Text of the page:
Feeling fruity? Sharing my favourite fruiting plants with you!

With warm weather and a reasonable dollop of rain a week or two ago, fruit is swelling around the garden, harmonising with my gently growing lockdown girth.  There is no such a thing as too much gooseberry ice-cream.

If you have space to grow fruit in your garden, but think fruit bearing plants don’t look too comely, there are several species that not only offer succulent flavour for your palate, but offer ornamental good-looks to the garden.  Beauty and productivity; the best kind of plant in my book.  

Here are a few of my favourite plants to inspire you, and one or two suggested by my colleagues.

Apricot ‘Flavorcot’; I am growing this on clay soil in a sheltered south facing position.  The tree bears a wonderful fruit, that has no resemblance to shop–bought apricots.  My tree produces soft orange fruit with a superb flavour and Factor 9 on the juicy stakes.  What is more, the tree has attractive leaves and blossom and new flushes of growth are a great peachy colour.

Apple ‘Red Windsor’; It is self-fertile dessert apple, so there is no need to worry about pollination partners. It grows tidily and apples can be picked over several weeks, so you do not have to deal with a glut.  It seems untroubled by the usual diseases of apples and the fruit is a beautiful bright red colour.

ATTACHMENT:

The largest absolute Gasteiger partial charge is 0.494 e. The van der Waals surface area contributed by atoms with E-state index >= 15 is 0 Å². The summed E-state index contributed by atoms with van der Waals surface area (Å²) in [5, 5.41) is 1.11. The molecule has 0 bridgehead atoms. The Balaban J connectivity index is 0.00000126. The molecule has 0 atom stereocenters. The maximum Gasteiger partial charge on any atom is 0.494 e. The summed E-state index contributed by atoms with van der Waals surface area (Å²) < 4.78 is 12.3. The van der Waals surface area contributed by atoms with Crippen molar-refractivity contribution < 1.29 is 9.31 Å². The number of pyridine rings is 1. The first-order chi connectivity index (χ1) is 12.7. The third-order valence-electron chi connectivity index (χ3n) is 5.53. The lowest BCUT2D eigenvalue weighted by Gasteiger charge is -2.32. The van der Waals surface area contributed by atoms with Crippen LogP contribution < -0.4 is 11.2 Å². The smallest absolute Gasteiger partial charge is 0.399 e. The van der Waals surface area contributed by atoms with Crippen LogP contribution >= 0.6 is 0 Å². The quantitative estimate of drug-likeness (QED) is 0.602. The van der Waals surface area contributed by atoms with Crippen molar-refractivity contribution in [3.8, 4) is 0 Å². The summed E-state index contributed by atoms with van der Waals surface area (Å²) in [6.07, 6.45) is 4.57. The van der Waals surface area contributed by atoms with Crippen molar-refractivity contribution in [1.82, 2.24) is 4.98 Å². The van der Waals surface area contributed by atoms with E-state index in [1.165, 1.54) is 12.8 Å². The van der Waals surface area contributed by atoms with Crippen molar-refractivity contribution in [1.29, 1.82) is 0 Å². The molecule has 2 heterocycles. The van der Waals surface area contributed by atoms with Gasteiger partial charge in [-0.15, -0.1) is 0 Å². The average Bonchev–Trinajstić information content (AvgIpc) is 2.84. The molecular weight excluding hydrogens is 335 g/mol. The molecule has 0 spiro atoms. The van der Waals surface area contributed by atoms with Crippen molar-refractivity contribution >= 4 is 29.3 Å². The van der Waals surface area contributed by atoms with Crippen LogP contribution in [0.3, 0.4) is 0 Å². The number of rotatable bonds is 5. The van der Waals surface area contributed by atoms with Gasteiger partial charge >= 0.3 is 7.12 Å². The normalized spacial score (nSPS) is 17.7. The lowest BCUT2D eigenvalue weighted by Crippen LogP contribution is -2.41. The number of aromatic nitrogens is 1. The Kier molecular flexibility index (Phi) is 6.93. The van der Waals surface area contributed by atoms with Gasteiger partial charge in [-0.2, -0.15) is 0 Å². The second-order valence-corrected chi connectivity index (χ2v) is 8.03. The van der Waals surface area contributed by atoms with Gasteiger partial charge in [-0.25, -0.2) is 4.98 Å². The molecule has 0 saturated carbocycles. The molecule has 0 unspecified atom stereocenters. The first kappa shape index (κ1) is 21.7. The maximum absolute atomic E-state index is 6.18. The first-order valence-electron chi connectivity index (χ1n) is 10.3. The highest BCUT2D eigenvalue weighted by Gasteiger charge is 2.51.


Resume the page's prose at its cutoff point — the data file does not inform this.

Quince, Chaenomales catheyensis.  This has exquisite white flowers and produces large fragrant fruit.  Also great for making jellies.  The tree is not too vigorous, or too unwieldy.

Japanese wineberry; This is a Japanese climbing raspberry.  Lovely hairy red stems cut through the winter gloom.  It is not too thorny and has gorgeous flower clusters.  Tasty raspberry berries have a  a hint of sherbet on the finish according to garden writer Alys Fowler.   The plant is best fan trained to a wall or fence, but can be grown as a bush.  This one is not prone to pests and diseases or suckering.  I have just bought two for my garden after being inspired on a recent Webinair lecture by Jim Abury the Horticultural Specialist in fruit, at RHS Wisley.

I hope you are inspired.  Whilst you look the plants up, I am off to the kitchen to make sure I put the gooseberry ice-cream back in the freezer…

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